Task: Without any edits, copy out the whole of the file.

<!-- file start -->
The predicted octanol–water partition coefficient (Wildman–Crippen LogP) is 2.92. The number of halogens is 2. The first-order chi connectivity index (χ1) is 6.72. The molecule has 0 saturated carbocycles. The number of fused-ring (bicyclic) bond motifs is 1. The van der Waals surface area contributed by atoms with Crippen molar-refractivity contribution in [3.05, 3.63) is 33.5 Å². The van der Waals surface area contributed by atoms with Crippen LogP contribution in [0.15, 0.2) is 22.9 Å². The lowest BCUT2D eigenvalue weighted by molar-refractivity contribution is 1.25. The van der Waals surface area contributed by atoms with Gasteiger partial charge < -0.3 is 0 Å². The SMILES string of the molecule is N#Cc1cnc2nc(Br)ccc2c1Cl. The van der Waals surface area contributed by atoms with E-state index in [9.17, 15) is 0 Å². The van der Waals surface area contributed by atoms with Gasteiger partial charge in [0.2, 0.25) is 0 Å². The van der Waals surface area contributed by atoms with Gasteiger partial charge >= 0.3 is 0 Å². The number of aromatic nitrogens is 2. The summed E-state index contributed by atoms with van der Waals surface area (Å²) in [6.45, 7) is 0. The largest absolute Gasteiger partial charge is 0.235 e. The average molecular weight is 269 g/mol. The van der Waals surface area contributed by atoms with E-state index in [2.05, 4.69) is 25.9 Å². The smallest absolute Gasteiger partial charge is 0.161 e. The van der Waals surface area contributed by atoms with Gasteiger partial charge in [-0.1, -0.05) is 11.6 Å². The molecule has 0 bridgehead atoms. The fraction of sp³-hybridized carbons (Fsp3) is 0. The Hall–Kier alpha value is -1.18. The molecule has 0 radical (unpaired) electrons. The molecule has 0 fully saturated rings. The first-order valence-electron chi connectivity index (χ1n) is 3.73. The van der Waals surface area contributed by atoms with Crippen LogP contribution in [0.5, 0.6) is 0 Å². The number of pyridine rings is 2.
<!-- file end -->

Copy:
The predicted octanol–water partition coefficient (Wildman–Crippen LogP) is 2.92. The number of halogens is 2. The first-order chi connectivity index (χ1) is 6.72. The molecule has 0 saturated carbocycles. The number of fused-ring (bicyclic) bond motifs is 1. The van der Waals surface area contributed by atoms with Crippen molar-refractivity contribution in [3.05, 3.63) is 33.5 Å². The van der Waals surface area contributed by atoms with Crippen LogP contribution in [0.15, 0.2) is 22.9 Å². The lowest BCUT2D eigenvalue weighted by molar-refractivity contribution is 1.25. The van der Waals surface area contributed by atoms with Gasteiger partial charge < -0.3 is 0 Å². The SMILES string of the molecule is N#Cc1cnc2nc(Br)ccc2c1Cl. The van der Waals surface area contributed by atoms with E-state index in [9.17, 15) is 0 Å². The van der Waals surface area contributed by atoms with Gasteiger partial charge in [0.2, 0.25) is 0 Å². The van der Waals surface area contributed by atoms with Gasteiger partial charge >= 0.3 is 0 Å². The number of aromatic nitrogens is 2. The summed E-state index contributed by atoms with van der Waals surface area (Å²) in [6.45, 7) is 0. The largest absolute Gasteiger partial charge is 0.235 e. The average molecular weight is 269 g/mol. The van der Waals surface area contributed by atoms with E-state index in [2.05, 4.69) is 25.9 Å². The smallest absolute Gasteiger partial charge is 0.161 e. The van der Waals surface area contributed by atoms with Gasteiger partial charge in [-0.1, -0.05) is 11.6 Å². The molecule has 0 bridgehead atoms. The fraction of sp³-hybridized carbons (Fsp3) is 0. The Hall–Kier alpha value is -1.18. The molecule has 0 radical (unpaired) electrons. The molecule has 0 fully saturated rings. The first-order valence-electron chi connectivity index (χ1n) is 3.73. The van der Waals surface area contributed by atoms with Crippen LogP contribution in [0.5, 0.6) is 0 Å². The number of pyridine rings is 2.